$(1 \;\text{CO}_2 \;\text{molecule} \times \frac{2 \;\text{O atoms}}{\text{CO}_2 \;\text{molecule}}) + (2\;\text{H}_2\text{O molecule} \times \frac{1 \;\text{O atom}}{\text{H}_2\text{O molecule}}) = 4 \;\text{O atoms}$

The equation for the reaction between methane and oxygen to yield carbon dioxide and water is confirmed to be balanced per this approach, as shown here:

$\text{CH}_4 + 2 \text{ O}_2 \longrightarrow \text{CO}_2 + 2\text{ H}_2\text{O}$
Tally Chart for Reaction of Methane and Oxygen to Yield Carbon Dioxide and Water
Element Reactants Products Balanced?
C 1 × 1 = 1 1 × 1 = 1 1 = 1, yes
H 4 × 1 = 4 2 × 2 = 4 4 = 4, yes
O 2 × 2 = 4 (1 × 2) + (2 × 1) = 4 4 = 4, yes

A balanced chemical equation often may be derived from a qualitative description of some chemical reaction by a fairly simple approach known as balancing by inspection. Consider as an example the decomposition of water to yield molecular hydrogen and oxygen. This process is represented qualitatively by an unbalanced chemical equation:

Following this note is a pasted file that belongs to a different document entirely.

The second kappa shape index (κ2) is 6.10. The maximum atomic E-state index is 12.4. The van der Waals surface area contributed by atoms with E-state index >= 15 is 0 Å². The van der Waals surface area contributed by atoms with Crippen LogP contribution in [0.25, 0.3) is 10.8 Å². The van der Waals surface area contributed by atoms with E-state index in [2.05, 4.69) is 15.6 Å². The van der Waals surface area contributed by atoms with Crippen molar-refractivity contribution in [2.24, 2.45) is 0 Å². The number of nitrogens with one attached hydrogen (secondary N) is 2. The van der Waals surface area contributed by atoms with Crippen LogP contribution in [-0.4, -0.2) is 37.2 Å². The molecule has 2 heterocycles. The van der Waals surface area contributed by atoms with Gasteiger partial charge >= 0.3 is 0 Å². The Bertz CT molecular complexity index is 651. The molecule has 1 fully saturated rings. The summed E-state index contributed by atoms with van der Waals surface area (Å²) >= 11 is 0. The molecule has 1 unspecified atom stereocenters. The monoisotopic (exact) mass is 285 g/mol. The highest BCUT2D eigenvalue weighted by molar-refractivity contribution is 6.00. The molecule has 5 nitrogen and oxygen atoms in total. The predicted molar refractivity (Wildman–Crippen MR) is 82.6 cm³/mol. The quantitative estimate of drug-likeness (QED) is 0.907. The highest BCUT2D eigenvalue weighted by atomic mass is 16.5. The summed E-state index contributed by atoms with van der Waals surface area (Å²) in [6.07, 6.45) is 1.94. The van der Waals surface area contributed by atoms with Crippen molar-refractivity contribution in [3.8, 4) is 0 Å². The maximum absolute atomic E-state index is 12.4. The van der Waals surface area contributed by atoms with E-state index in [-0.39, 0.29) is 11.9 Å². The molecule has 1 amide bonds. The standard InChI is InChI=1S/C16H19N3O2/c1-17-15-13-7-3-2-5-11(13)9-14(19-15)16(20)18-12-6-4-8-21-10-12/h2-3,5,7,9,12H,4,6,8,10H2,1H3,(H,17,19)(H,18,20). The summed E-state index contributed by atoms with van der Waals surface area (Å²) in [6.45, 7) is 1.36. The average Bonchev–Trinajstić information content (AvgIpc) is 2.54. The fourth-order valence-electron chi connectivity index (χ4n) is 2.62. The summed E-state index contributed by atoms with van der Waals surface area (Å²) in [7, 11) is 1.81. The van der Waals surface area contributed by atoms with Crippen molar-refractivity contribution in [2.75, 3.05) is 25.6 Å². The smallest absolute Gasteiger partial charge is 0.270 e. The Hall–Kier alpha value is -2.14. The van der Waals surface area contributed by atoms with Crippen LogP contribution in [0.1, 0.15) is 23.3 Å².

$\text{H}_2\text{O} \longrightarrow \text{H}_2 + \text{O}_2 \;(\text{unbalanced})$

Comparing the number of H and O atoms on either side of this equation confirms its imbalance:

Tally Chart for Decomposition of Water to Yield Hydrogen and Oxygen #1
Element Reactants Products Balanced?
H 1 × 2 = 2 1 × 2 = 2 2 = 2, yes
O 1 × 1 = 1 1 × 2 = 2 1 ≠ 2, no

The numbers of H atoms on the reactant and product sides of the equation are equal, but the numbers of O atoms are not. To achieve balance, the coefficients of the equation may be changed as needed. Keep in mind, of course, that the formula subscripts define, in part, the identity of the substance, and so these cannot be changed without altering the qualitative meaning of the equation. For example, changing the reactant formula from H2O to H2O2 would yield balance in the number of atoms, but doing so also changes the reactant’s identity (it’s now hydrogen peroxide and not water). The O atom balance may be achieved by changing the coefficient for H2O to 2.